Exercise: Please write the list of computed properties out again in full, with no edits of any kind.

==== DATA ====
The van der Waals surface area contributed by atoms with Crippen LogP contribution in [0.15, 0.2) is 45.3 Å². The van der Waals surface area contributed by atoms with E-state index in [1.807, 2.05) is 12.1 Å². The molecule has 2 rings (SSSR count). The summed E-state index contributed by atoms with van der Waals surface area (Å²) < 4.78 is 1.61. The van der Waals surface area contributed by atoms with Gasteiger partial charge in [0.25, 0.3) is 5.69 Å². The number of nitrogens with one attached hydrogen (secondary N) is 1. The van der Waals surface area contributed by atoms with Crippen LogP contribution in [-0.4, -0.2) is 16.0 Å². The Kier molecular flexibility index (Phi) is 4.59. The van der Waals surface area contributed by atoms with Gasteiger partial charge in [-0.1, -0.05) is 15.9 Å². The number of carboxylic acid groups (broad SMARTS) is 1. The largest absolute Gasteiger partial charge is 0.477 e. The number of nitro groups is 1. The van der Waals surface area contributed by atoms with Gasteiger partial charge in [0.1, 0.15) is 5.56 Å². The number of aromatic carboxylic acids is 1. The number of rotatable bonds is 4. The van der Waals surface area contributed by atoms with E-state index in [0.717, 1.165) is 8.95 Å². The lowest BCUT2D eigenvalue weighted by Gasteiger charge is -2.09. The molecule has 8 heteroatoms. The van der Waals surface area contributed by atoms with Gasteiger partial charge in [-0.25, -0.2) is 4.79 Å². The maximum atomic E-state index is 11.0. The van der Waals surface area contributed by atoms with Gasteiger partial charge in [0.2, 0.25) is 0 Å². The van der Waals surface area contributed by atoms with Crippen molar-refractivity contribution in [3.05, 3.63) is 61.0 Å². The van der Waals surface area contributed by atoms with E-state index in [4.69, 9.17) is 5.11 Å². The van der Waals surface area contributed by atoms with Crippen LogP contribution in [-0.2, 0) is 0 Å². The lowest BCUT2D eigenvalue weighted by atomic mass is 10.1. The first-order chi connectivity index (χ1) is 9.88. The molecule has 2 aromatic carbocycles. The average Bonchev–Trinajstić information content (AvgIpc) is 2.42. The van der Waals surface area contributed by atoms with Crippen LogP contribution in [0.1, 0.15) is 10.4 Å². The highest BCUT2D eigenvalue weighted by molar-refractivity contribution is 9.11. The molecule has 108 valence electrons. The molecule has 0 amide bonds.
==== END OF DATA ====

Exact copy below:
The van der Waals surface area contributed by atoms with Crippen LogP contribution in [0.15, 0.2) is 45.3 Å². The van der Waals surface area contributed by atoms with E-state index in [1.807, 2.05) is 12.1 Å². The molecule has 2 rings (SSSR count). The summed E-state index contributed by atoms with van der Waals surface area (Å²) < 4.78 is 1.61. The van der Waals surface area contributed by atoms with Gasteiger partial charge in [0.25, 0.3) is 5.69 Å². The number of nitrogens with one attached hydrogen (secondary N) is 1. The van der Waals surface area contributed by atoms with Crippen LogP contribution in [-0.4, -0.2) is 16.0 Å². The Kier molecular flexibility index (Phi) is 4.59. The van der Waals surface area contributed by atoms with Gasteiger partial charge in [-0.1, -0.05) is 15.9 Å². The number of carboxylic acid groups (broad SMARTS) is 1. The largest absolute Gasteiger partial charge is 0.477 e. The number of nitro groups is 1. The van der Waals surface area contributed by atoms with Gasteiger partial charge in [0.1, 0.15) is 5.56 Å². The number of aromatic carboxylic acids is 1. The number of rotatable bonds is 4. The van der Waals surface area contributed by atoms with E-state index in [0.717, 1.165) is 8.95 Å². The lowest BCUT2D eigenvalue weighted by Gasteiger charge is -2.09. The molecule has 8 heteroatoms. The van der Waals surface area contributed by atoms with Gasteiger partial charge in [-0.25, -0.2) is 4.79 Å². The maximum atomic E-state index is 11.0. The van der Waals surface area contributed by atoms with Gasteiger partial charge in [0.2, 0.25) is 0 Å². The van der Waals surface area contributed by atoms with Crippen molar-refractivity contribution in [3.05, 3.63) is 61.0 Å². The van der Waals surface area contributed by atoms with E-state index in [4.69, 9.17) is 5.11 Å². The van der Waals surface area contributed by atoms with Crippen LogP contribution in [-0.2, 0) is 0 Å². The lowest BCUT2D eigenvalue weighted by atomic mass is 10.1. The first-order chi connectivity index (χ1) is 9.88. The molecule has 2 aromatic carbocycles. The average Bonchev–Trinajstić information content (AvgIpc) is 2.42. The van der Waals surface area contributed by atoms with Crippen LogP contribution in [0.1, 0.15) is 10.4 Å². The highest BCUT2D eigenvalue weighted by molar-refractivity contribution is 9.11. The molecule has 108 valence electrons. The molecule has 0 amide bonds.